When I first moved to Greensboro in 1990, I picked up jobs through temp agencies. It was a lot easier to get a manual labor position in those days; there were no assessments, no “Where do you see yourself in five years?” — as if you were going to make working in a factory your life’s passion. We were warm bodies, and showing up on time and not skipping out after lunch made you Employee of the Month. Training, if there was any, was minimal and provided when you arrived at the worksite. Wages, needless to say, were quite low.
My first assignment was at a furniture factory, though I use the term “furniture” loosely. It was ready-to-assemble stuff, chipboard finished with vinyl veneers, nothing that required any woodworking skills. In the entire time I worked there, I never figured out what the name of the company was. The large metal letters on the outside of the nondescript building said “Metco,” and that’s generally what we workers called it, but they were left over from a previous occupant. The name on the boxes said “Case-Casard,” but that was just the furniture brand. The real identity of our overlords remained largely unknown.
Everyday I would leave my apartment on the outskirts of the city and drive into its industrial heartland to the plant. My comrades were a motley crew; blacks from the surrounding neighborhoods, drifters who had moved in from other states, four guys from India who kept to themselves and never spoke to anyone else. I got the feeling that no one there really knew each other that well, and most preferred it that way.
My morning routine consisted of arriving early, putting my bag lunch in the break room refrigerator and reading the newspaper until it was time to start work. Almost immediately a strange habit began. A co-worker would ask me to see the stock market page every day, usually just glancing at it before stalking off, cursing. I found it hard to believe that he owned any stock, since none of us looked like we had more than two nickels to rub together, let alone money to invest in anything. Later I found out he was playing the local numbers racket, and the winning number was based the previous day’s Dow Jones Industrial Average. Judging from his reactions, I don’t think he ever won.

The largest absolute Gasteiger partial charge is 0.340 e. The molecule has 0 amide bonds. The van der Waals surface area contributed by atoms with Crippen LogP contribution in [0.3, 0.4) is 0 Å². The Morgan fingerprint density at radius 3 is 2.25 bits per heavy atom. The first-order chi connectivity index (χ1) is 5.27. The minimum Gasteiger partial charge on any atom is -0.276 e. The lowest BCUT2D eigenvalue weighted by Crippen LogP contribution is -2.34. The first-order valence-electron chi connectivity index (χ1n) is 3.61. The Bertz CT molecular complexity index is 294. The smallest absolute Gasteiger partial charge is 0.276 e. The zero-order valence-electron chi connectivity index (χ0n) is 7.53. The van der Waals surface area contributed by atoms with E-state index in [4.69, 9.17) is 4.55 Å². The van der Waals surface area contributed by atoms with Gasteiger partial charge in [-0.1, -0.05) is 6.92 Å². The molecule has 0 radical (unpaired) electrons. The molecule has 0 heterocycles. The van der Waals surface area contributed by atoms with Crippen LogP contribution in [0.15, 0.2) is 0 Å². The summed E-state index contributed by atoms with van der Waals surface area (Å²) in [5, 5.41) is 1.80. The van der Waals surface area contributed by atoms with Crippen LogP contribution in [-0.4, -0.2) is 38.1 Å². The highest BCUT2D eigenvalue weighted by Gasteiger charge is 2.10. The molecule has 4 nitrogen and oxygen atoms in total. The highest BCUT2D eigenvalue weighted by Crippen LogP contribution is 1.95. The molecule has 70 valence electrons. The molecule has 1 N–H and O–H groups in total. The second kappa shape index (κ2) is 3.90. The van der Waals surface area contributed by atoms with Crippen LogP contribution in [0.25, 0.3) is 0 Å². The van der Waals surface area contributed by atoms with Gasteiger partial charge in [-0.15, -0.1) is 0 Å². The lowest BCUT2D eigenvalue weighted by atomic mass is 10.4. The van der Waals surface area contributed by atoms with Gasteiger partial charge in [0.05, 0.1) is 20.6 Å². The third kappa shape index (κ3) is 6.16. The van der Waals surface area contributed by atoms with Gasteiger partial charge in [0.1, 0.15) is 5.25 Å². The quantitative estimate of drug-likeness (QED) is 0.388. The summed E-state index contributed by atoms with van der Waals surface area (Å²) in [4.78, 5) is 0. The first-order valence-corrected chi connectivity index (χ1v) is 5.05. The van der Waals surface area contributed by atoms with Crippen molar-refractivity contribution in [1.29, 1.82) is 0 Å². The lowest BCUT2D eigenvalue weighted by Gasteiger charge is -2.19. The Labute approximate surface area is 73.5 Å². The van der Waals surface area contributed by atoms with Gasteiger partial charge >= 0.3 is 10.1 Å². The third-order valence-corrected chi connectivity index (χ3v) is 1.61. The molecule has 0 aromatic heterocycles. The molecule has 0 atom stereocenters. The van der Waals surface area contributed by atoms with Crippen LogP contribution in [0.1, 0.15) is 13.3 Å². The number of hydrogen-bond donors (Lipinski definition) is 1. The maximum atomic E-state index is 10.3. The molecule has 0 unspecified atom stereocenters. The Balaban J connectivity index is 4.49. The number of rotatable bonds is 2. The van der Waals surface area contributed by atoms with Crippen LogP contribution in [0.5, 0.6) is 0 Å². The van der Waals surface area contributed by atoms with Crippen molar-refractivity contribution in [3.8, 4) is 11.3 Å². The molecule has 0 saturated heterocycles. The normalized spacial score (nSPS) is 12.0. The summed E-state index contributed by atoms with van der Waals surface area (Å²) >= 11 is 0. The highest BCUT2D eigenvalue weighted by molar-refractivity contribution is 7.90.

The work took place on a packing line. Big Eric was the boxman. He sat at the head of the line, making the boxes that the parts would go in. He weighed about 300 pounds and lived with his mother. His love life, as he told to everyone within earshot, consisted of taking Polaroids of prostitutes in lingerie and writing down their vital statistics on the back of the photos, like a baseball-card collection. Anywhere else this might have been considered a hostile work environment, but here he was just another run-of-the-mill weirdo, like the guy who wore the same “Death Before Disco” T-shirt day after day.
The rest of us manned positions down the line, dropping in parts as the boxes went past. Four of part A, five of part B, a bag of screws… if any of you bought a ready-to-assemble bookcase or entertainment center circa 1990-’91 and found a part missing, it was probably my fault. It was a tedious job, the monotony only broken when we ran short of parts and had to stand around waiting for another pallet to emerge from the bowels of the factory.
Dan Bayer is a musician and writer who lives in Greensboro. Part 2 of this story will run next week.
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